Palestinian shops until the following day. During the closure, Israelis celebrating in the Old City reportedly vandalized Palestinian shops and a number of graves at Ar Rahma Muslim Cemetery.


Confrontations took place between Palestinians and a group of Israelis who attempted to enter the
yard of Al Aqsa Mosque. Palestinians also demonstrated at Damascus Gate, outside the Old City,
against the ongoing occupation and annexation of East Jerusalem. Between 9:00 AM and 1:00 PM of
the same day, Israeli forces prevented Palestinians from accessing large sections of Road 60, the main
traffic artery in Bethlehem and Hebron governorates, to allow an Israeli cycling event from Hebron
to Jerusalem in commemoration of the "Jerusalem Day".

Israeli Border Police shut down cultural event in East Jerusalem Israeli security forces shut down a cultural event at the Palestinian National Theatre in East Jerusalem scheduled for 23 May, allegedly for being held under the auspices of the Palestinian Authority. The event, which is partly sponsored by UNESCO and the British Council, was to host international poets as part of the Palestine Festival of Literature. The event was to be held in honor of Jerusalem as the "Capital of Arab Culture" for 2009. No arrests were reported.
New OCHA Access and Movement report This week, OCHA released a new report with analysis of the main developments and trends in internal movement and access restrictions in the West Bank during the period between September 2008 and the end of March 2009. According to the report, Israeli authorities have implemented a number of measures easing the flow of Palestinian traffic on some access routes to four main cities:


Nablus, Hebron, Tulkarm and Ramallah.

At the same time, there has been further entrenchment of
various mechanisms used to control Palestinian movement and access and to facilitate the movement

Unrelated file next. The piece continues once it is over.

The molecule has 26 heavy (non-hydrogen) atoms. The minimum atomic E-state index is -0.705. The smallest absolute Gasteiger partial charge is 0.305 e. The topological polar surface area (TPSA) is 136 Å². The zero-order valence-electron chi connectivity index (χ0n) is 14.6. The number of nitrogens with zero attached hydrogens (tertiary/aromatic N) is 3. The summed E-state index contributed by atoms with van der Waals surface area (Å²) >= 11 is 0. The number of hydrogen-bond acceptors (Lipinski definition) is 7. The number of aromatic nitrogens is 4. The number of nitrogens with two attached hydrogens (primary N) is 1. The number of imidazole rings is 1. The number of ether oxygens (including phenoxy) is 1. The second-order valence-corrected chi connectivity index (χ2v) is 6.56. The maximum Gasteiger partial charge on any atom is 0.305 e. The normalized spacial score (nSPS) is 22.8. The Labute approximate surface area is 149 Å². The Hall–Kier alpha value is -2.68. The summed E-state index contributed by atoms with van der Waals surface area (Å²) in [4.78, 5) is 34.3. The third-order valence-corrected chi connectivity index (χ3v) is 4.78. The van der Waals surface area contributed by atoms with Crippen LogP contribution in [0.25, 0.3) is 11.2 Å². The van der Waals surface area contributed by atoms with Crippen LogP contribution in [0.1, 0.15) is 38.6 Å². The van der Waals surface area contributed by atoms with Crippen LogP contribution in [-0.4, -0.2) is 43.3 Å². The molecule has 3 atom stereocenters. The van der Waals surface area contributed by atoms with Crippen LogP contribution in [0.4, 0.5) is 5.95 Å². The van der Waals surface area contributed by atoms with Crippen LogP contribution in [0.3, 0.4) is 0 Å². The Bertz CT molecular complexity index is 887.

of Israeli settlers. While some of these measures do ease the flow of Palestinian traffic, they exact a
price from Palestinian residents of the West Bank. For example, the Israeli"built fabric of life" roads,
reconnect Palestinian communities that were disconnected due to the restricted access to a main
road, or due to the obstruction of a road by the Barrier, at the expense of reinforcing the exclusion of Palestinians from the primary road network and of undermining the territorial contiguity between different areas. The report concludes that Israeli settlements remain the most important factor shaping the system of movement and access restrictions. This is reflected in the significant degree of
overlap between the location of access restrictions (including the Barrier) and the location of
settlements and settlers' routes.


In the comprehensive closure survey completed at the end of March 2009, OCHA field teams
documented and mapped 634 obstacles blocking internal Palestinian movement and access, which
represents an insignificant increase of four obstacles, compared to the parallel figure at the end of the
previous reporting period. (Report available at www.ochaopt.org.)


Gaza Strip


Military activities affecting civilians


During the reporting period, two alleged armed militants were killed in an armed clash with Israeli
forces near Kerem Shalom Crossing in the southern Gaza Strip, bringing the death toll of Palestinians in Gaza since the implementation of unilateral ceasefires on 18 January 2009 to 22. During the week,
Palestinian armed factions fired several rounds of homemade rockets and mortar shells towards
southern Israel, including a military base; in addition, Palestinian factions set off explosives on two
separate occasions near Israeli troops patrolling areas located in the vicinity of the Gaza Israel
border. None of these incidents resulted in casualties.


Also this week, an eight years old Palestinian child was injured while handling an explosive device
near his home in Maghazi Camp, east of Khan Younis. Unexploded ordnance (UXO) continues to
pose high risk for the Gaza population. Since the declaration of the ceasefires, six children have been
killed in Gaza while handling UXO.